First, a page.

Frederic Bastiat was Ronald Reagan’s favorite philosopher. Bastiat was born 200 years ago in France to a merchant father. Bastiat was orphaned, however, at age nine and brought up by his grandfather and his aunt. At seventeen, Bastiat went to work in his uncle’s accounting business and spent six years there. Then he inherited his grandfather’s farm and became a farmer. From the farm, Bastiat became active in local politics and started to write pamphlets on political and economic topics. Indeed, the last six years of his life witnessed his pouring forth, a most remarkable series of writings—right up to his untimely death from lung infection on Christmas Eve, 1850 at the age of forty-nine. Today Bastiat is regarded as a first-rate political theorist and economist. His peculiar gift of argument was his method of exaggeration, which he used to expose inherent fallacies in the logic of socialists and economic protectionists.
For instance, if a proposed new railroad from Paris to Madrid should have a break at Bordeaux, in order to force passengers to stop and shop and thus benefit that city, then why not break the railroad at a dozen or so other cities? Indeed, have the railroad consist of nothing but gaps—a negative railroad if you will! Wouldn’t that help everyone along the route by the same logic? His supreme jest was the petition of the candlemakers. In it, he asks the Chamber of Deputies to pass a law requiring the closing of all openings by which the light of the sun can enter homes and businesses. That way, you increase the need for artificial light—France consumes more oil and other industry-related products; ergo, thousands of ships will now engage in whaling. In short order, France will have a great fleet to uphold its honor and to gratify its patriotic longings! In Latin this kind of argument is called reductio ad absurdum, and I think Bastiat would have a field day today. He’d have less competition too, since there are so few talented politicians to engage with him in mental joust.
Alas, you’d think a country of over three hundred and seven millions could do a little better than the hundreds of mediocre representatives and senators we have! Elected officials, as well as the electorate, would do well to become familiar with the profound wisdom in Bastiat’s writings. Bastiat speaks clearly to our day (‘he that hath an ear, let him hear’), and I quote:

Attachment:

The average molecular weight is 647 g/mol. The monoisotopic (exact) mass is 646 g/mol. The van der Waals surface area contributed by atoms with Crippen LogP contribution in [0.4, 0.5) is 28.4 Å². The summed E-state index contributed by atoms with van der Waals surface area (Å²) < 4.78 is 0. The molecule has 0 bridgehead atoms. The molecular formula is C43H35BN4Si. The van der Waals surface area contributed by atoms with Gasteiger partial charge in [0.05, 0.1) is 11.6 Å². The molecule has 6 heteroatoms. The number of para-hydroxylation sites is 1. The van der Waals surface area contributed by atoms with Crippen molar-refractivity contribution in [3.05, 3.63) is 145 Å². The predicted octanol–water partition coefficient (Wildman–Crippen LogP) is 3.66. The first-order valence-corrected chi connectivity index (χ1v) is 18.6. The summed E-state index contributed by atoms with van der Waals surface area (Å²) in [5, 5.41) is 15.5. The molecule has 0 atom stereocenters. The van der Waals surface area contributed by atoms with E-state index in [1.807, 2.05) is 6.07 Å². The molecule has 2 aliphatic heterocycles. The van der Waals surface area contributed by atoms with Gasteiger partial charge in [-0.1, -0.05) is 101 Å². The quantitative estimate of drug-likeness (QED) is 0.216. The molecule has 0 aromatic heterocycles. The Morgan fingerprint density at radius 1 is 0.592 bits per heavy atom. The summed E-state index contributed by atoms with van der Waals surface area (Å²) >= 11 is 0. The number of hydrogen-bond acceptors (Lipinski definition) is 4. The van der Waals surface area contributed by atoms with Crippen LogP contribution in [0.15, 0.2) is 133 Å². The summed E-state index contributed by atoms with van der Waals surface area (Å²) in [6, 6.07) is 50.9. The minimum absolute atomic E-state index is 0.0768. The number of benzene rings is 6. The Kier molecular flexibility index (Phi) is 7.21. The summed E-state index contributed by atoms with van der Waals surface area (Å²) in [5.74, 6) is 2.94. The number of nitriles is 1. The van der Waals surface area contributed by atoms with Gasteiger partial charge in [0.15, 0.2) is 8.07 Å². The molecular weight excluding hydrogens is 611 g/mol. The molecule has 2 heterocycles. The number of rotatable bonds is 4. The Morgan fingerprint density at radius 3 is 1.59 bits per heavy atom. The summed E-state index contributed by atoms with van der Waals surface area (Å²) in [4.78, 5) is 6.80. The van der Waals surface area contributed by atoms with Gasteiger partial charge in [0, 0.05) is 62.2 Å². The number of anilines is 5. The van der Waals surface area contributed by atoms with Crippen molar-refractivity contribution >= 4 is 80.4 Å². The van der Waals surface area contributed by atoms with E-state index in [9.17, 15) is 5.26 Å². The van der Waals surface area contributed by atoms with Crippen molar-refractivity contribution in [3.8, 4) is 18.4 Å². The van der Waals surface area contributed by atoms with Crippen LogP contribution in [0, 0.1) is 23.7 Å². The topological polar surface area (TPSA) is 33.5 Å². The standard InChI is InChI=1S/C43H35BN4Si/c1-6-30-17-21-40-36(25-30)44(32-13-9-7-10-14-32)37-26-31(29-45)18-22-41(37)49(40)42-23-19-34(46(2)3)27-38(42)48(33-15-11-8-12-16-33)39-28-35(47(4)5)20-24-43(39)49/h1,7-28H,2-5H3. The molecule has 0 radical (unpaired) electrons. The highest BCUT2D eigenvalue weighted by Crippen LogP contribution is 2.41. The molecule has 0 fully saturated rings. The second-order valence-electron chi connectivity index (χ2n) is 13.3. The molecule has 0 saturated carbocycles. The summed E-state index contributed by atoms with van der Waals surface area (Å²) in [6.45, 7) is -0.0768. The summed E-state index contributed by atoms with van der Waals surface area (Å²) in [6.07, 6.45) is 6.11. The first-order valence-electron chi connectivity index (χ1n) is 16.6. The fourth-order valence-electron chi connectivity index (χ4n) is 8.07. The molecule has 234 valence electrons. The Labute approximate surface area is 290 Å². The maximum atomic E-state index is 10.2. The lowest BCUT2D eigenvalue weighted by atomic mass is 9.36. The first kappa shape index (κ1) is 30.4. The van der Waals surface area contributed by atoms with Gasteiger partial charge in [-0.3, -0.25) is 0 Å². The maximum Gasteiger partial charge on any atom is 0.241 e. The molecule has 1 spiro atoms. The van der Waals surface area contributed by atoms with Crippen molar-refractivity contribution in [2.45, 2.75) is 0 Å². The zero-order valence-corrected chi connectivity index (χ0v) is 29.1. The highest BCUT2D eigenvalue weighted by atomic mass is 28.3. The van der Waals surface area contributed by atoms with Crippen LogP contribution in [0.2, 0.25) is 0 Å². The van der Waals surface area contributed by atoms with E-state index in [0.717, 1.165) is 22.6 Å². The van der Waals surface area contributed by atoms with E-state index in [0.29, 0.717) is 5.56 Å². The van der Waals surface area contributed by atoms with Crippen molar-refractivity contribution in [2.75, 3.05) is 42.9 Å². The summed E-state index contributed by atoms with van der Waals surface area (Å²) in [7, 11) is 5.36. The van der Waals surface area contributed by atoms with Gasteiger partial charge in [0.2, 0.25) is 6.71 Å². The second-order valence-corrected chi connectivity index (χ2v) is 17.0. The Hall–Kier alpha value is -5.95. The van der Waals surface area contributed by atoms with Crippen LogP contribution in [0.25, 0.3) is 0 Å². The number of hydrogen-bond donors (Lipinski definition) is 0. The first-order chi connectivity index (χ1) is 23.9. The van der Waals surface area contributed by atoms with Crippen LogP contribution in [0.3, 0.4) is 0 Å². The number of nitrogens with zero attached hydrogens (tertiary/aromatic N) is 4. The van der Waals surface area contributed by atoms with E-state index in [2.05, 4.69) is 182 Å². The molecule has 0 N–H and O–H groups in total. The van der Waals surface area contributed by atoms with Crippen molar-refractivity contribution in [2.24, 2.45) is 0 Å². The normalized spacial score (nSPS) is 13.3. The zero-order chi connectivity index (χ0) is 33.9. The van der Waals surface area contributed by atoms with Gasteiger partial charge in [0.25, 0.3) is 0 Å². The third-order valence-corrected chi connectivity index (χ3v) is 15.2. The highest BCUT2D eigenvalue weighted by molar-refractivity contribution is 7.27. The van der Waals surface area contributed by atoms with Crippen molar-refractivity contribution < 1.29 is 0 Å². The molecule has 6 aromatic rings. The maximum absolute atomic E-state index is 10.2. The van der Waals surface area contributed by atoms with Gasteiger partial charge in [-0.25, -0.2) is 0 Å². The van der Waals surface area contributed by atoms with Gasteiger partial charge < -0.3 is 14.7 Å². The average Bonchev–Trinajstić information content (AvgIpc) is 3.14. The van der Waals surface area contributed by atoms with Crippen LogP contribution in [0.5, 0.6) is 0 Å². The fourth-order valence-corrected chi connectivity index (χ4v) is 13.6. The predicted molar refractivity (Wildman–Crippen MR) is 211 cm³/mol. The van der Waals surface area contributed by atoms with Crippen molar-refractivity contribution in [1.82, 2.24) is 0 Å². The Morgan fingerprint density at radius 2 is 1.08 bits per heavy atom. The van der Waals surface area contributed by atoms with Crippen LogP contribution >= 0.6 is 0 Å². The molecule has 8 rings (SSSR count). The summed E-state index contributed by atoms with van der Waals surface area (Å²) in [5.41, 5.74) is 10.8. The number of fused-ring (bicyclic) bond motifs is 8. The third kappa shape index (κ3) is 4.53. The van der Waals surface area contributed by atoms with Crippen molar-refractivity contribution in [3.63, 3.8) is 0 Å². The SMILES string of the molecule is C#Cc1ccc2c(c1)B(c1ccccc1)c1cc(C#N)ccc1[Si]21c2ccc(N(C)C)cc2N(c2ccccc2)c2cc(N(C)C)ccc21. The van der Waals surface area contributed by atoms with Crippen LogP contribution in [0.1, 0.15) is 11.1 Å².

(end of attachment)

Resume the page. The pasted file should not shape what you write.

On Freedom and Harmony
Society is composed of men, and every man is a free agent. Since man is free,
he can choose; since he can choose, he can err; since he can err, he can suffer.
I go further: He must err and he must suffer; for his starting point is ignorance,
and in his ignorance he sees before him an infinite number of unknown roads,
all of which save one lead to error.
This explains man’s necessarily painful evolution…. Two very different
masters teach him [his lessons]: experience and foresight. Experience teaches
efficaciously but brutally.It instructs us in all the effects of an act by makingus
feel them, and we cannot fail to learn eventually, from having beenburned
ourselves, that fire burns. I should prefer, in so far as possible, to replace this
rude teacher with one more gentle: foresight.
On the Market Economy
By virtue of exchange, one man’s prosperity is beneficial to all others.
Capital has from the beginning of time worked to free men from the
yoke of ignorance, want, and tyranny. To frighten away capital is to rivet
a triple chain around the arms of the human race.
Property, the right to enjoy the fruits of one’s labor, the right to work, to
develop, to exercise one’s faculties, according to one’s own understanding,
without the state intervening otherwise than by its protective action—this
is what is meant by liberty.
On Law and Justice
It is not because men have passed laws that personality, liberty, and
property exist. On the contrary, it is because personality, liberty, and
property already exist that men make laws.
Law is the organization of the natural right to legitimate self-defense; it is the
substitution of collective force for individual forces, to act in the sphere in
which they have the right to act, to do what they have the right to do; to
guarantee security of person, liberty, and property rights, to cause justice to
reign over all.
On State Intervention
The state tends to expand in proportion to its means of existence and to live
beyond its means, and these are, in the last analysis, nothing but the substance
of the people. Woe to the people that cannot limit the sphere of action of the
state! Freedom, private enterprise, wealth, happiness, independence, personal
dignity, all vanish.
The State is the great fictitious entity by which everyone seeks to live at the
expense of everyone else.